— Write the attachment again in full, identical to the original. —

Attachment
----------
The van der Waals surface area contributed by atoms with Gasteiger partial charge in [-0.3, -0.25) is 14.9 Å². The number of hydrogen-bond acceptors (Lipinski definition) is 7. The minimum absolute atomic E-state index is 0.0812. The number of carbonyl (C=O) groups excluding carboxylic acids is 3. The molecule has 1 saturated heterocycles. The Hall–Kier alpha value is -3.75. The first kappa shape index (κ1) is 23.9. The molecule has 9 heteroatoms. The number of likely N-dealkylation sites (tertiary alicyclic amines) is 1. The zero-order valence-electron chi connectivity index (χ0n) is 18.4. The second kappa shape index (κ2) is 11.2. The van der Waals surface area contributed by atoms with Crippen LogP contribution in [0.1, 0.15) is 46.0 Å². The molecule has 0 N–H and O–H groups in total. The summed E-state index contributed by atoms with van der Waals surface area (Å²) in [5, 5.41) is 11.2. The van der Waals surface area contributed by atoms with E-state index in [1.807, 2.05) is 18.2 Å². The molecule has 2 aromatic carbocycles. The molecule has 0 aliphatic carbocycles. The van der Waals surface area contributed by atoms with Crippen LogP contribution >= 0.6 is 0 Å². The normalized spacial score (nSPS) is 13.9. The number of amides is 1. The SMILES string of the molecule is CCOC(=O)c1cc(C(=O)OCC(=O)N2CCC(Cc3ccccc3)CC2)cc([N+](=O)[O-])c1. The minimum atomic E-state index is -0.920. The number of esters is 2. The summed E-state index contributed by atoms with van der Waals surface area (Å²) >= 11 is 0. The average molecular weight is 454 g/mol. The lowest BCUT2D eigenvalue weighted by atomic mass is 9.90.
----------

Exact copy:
The van der Waals surface area contributed by atoms with Gasteiger partial charge in [-0.3, -0.25) is 14.9 Å². The number of hydrogen-bond acceptors (Lipinski definition) is 7. The minimum absolute atomic E-state index is 0.0812. The number of carbonyl (C=O) groups excluding carboxylic acids is 3. The molecule has 1 saturated heterocycles. The Hall–Kier alpha value is -3.75. The first kappa shape index (κ1) is 23.9. The molecule has 9 heteroatoms. The number of likely N-dealkylation sites (tertiary alicyclic amines) is 1. The zero-order valence-electron chi connectivity index (χ0n) is 18.4. The second kappa shape index (κ2) is 11.2. The van der Waals surface area contributed by atoms with Crippen LogP contribution in [0.1, 0.15) is 46.0 Å². The molecule has 0 N–H and O–H groups in total. The summed E-state index contributed by atoms with van der Waals surface area (Å²) in [5, 5.41) is 11.2. The van der Waals surface area contributed by atoms with E-state index in [1.807, 2.05) is 18.2 Å². The molecule has 2 aromatic carbocycles. The molecule has 0 aliphatic carbocycles. The van der Waals surface area contributed by atoms with Crippen LogP contribution >= 0.6 is 0 Å². The normalized spacial score (nSPS) is 13.9. The number of amides is 1. The SMILES string of the molecule is CCOC(=O)c1cc(C(=O)OCC(=O)N2CCC(Cc3ccccc3)CC2)cc([N+](=O)[O-])c1. The minimum atomic E-state index is -0.920. The number of esters is 2. The summed E-state index contributed by atoms with van der Waals surface area (Å²) >= 11 is 0. The average molecular weight is 454 g/mol. The lowest BCUT2D eigenvalue weighted by atomic mass is 9.90.